Since catching treatment failure early is key to preventing further resistance, this research, published in the Feb. 1 issue of Clinical Infectious Diseases and currently available online, also argues for greater access in the developing world to tests that detect when the amount of virus in a patient's blood is increasing.
Combined antiretroviral therapy has dramatically changed the course of HIV disease, with a substantial reduction in illness and death both in developed and in developing nations. In Thailand, where a 2004 estimate put the number of HIV-infected people at 600,000, a generic, fixed-dose, combined pill of three antiretroviral agents has been available since 2002. In 2004, it was estimated that 60,000 Thai citizens would take this combination of stavudine, lamivudine, and nevirapine, known as d4T/3TC/NVP.
Lead author Somnuek Sungkanurparph, MD, of Ramathibodi Hospital in Thailand, and co-authors found that when this combination stopped working, it was nearly always because the virus had developed mutations that also make useless several other drugs of the same type.
Ideally, if a patient developed resistance to one or more of the elements in d4T/3TC/NVP, then he or she would simply switch to a different combination of drugs. However, in Thailand and other resource-limited countries, economics often determines what types of drugs are available. Some drugs that, in a developed country, might serve as a second regimen are either unaffordable or unavailable.
A small number of drugs do exist that are available and affordable in Thailand and that could serve as a second regimen--if the drug-resistant virus is caught before it gets out of hand. Dr. Sungkanurparph found that when levels of virus in patients' blood were high, nearly two-thirds of them developed multiple drug resistance that limited the options for second-line therapy. When levels were low, only about one-third did.
Unfortunately, the test to detect how much virus is in a patient's blood is not widely available or affordable in many developing countries. Without this tool, which allows early detection of treatment failure, physicians can not change antiretroviral medications in time to stay ahead of resistance. In order to prevent sickness and death from HIV in developing countries, the accessibility of both ART and the virus-detection test need to be increased.
"In settings where antiretroviral agents are limited, prevention strategies for HIV resistance are crucial," said Dr. Sungkanurparph. "Early detection of virological failure provides more options for the second regimen and better treatment outcomes."
Steve Baragona | EurekAlert!
Diagnoses: When Are Several Opinions Better Than One?
19.07.2016 | Max-Planck-Institut für Bildungsforschung
High in calories and low in nutrients when adolescents share pictures of food online
07.04.2016 | University of Gothenburg
Terahertz excitation of selected crystal vibrations leads to an effective magnetic field that drives coherent spin motion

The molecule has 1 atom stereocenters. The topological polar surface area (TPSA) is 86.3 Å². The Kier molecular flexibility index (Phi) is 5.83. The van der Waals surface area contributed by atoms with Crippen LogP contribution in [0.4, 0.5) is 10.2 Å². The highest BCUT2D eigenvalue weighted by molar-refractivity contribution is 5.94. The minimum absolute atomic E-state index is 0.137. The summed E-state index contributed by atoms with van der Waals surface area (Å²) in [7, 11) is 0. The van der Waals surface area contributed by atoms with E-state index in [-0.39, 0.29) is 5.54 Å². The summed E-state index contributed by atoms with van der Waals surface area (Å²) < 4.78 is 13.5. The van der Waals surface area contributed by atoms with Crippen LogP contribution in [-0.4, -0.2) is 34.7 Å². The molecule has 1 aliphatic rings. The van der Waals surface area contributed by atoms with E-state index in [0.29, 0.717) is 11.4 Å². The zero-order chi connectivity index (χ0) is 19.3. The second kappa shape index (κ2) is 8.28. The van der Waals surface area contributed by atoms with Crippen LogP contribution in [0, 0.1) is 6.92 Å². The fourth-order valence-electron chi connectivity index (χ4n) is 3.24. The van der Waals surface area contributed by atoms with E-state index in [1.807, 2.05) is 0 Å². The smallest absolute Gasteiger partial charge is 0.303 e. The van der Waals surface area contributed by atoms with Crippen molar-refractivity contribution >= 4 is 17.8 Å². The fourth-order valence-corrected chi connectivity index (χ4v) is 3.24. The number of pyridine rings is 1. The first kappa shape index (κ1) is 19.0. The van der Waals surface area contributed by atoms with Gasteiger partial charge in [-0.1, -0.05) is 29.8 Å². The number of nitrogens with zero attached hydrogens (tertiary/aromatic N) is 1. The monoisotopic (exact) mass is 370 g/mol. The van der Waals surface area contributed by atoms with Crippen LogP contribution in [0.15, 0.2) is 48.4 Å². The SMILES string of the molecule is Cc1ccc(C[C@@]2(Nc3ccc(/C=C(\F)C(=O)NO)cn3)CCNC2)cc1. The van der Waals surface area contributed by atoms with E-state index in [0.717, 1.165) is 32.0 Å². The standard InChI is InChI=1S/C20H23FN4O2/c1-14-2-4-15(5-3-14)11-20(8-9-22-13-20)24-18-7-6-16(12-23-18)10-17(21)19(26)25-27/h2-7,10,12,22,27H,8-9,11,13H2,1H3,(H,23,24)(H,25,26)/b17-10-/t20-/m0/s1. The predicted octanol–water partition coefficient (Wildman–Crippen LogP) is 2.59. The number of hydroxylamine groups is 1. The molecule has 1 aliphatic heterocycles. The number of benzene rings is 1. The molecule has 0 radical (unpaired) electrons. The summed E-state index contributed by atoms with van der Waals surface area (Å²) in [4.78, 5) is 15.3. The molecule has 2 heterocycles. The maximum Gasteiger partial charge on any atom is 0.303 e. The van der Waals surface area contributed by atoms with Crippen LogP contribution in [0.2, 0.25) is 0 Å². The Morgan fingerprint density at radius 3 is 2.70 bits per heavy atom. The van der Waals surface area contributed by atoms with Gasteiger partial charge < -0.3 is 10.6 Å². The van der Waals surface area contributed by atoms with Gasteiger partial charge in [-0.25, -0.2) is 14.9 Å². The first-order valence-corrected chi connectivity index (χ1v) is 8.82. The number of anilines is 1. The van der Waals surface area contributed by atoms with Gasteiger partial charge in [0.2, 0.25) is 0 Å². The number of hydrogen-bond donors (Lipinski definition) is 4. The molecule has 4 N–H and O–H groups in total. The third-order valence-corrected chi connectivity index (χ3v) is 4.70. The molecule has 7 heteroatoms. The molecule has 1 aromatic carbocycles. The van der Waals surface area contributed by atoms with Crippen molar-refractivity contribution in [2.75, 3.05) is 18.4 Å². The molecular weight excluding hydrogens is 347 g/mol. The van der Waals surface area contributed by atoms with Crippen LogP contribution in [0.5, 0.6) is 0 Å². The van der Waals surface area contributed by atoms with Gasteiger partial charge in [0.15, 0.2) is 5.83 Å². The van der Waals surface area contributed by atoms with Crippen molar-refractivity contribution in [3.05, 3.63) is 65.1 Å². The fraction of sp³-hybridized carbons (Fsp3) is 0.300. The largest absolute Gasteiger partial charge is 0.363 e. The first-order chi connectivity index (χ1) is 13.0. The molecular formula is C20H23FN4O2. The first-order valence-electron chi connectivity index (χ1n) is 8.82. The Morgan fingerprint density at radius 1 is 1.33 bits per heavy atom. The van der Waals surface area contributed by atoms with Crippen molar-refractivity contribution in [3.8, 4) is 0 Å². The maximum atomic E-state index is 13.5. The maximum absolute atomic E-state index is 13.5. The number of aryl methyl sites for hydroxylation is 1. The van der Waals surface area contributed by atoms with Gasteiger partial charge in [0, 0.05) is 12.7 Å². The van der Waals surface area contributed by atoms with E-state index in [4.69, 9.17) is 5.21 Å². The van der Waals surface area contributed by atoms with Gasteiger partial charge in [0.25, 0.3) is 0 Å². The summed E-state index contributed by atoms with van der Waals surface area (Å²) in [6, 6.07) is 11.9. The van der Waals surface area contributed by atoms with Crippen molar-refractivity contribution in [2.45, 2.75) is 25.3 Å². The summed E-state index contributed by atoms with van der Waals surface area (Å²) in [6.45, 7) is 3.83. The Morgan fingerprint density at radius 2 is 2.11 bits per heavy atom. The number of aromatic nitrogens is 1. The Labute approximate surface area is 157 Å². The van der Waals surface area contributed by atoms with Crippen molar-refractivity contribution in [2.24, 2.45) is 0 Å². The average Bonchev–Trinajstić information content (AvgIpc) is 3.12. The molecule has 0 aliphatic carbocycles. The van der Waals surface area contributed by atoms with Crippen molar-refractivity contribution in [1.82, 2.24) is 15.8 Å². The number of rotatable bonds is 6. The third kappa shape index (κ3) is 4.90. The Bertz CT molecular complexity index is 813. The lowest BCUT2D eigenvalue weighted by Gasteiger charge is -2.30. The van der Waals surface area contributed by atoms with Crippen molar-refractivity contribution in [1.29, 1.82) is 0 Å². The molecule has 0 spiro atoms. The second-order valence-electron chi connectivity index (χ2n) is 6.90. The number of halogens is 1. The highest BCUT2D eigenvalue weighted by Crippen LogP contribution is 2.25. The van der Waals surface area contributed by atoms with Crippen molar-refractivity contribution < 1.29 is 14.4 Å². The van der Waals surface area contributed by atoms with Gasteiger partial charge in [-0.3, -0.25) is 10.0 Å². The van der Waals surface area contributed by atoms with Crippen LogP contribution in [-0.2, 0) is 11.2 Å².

Controlling functional properties by light is one of the grand goals in modern condensed matter physics and materials science. A new study now demonstrates how...
Researchers from the Institute for Quantum Computing (IQC) at the University of Waterloo led the development of a new extensible wiring technique capable of controlling superconducting quantum bits, representing a significant step towards to the realization of a scalable quantum computer.
"The quantum socket is a wiring method that uses three-dimensional wires based on spring-loaded pins to address individual qubits," said Jeremy Béjanin, a PhD...
In a paper in Scientific Reports, a research team at Worcester Polytechnic Institute describes a novel light-activated phenomenon that could become the basis for applications as diverse as microscopic robotic grippers and more efficient solar cells.
A research team at Worcester Polytechnic Institute (WPI) has developed a revolutionary, light-activated semiconductor nanocomposite material that can be used...
By forcefully embedding two silicon atoms in a diamond matrix, Sandia researchers have demonstrated for the first time on a single chip all the components needed to create a quantum bridge to link quantum computers together.
"People have already built small quantum computers," says Sandia researcher Ryan Camacho. "Maybe the first useful one won't be a single giant quantum computer...
COMPAMED has become the leading international marketplace for suppliers of medical manufacturing. The trade fair, which takes place every November and is co-located to MEDICA in Dusseldorf, has been steadily growing over the past years and shows that medical technology remains a rapidly growing market.
In 2016, the joint pavilion by the IVAM Microtechnology Network, the Product Market “High-tech for Medical Devices”, will be located in Hall 8a again and will...
14.10.2016 | Event News
14.10.2016 | Event News
12.10.2016 | Event News
24.10.2016 | Earth Sciences
24.10.2016 | Life Sciences
24.10.2016 | Physics and Astronomy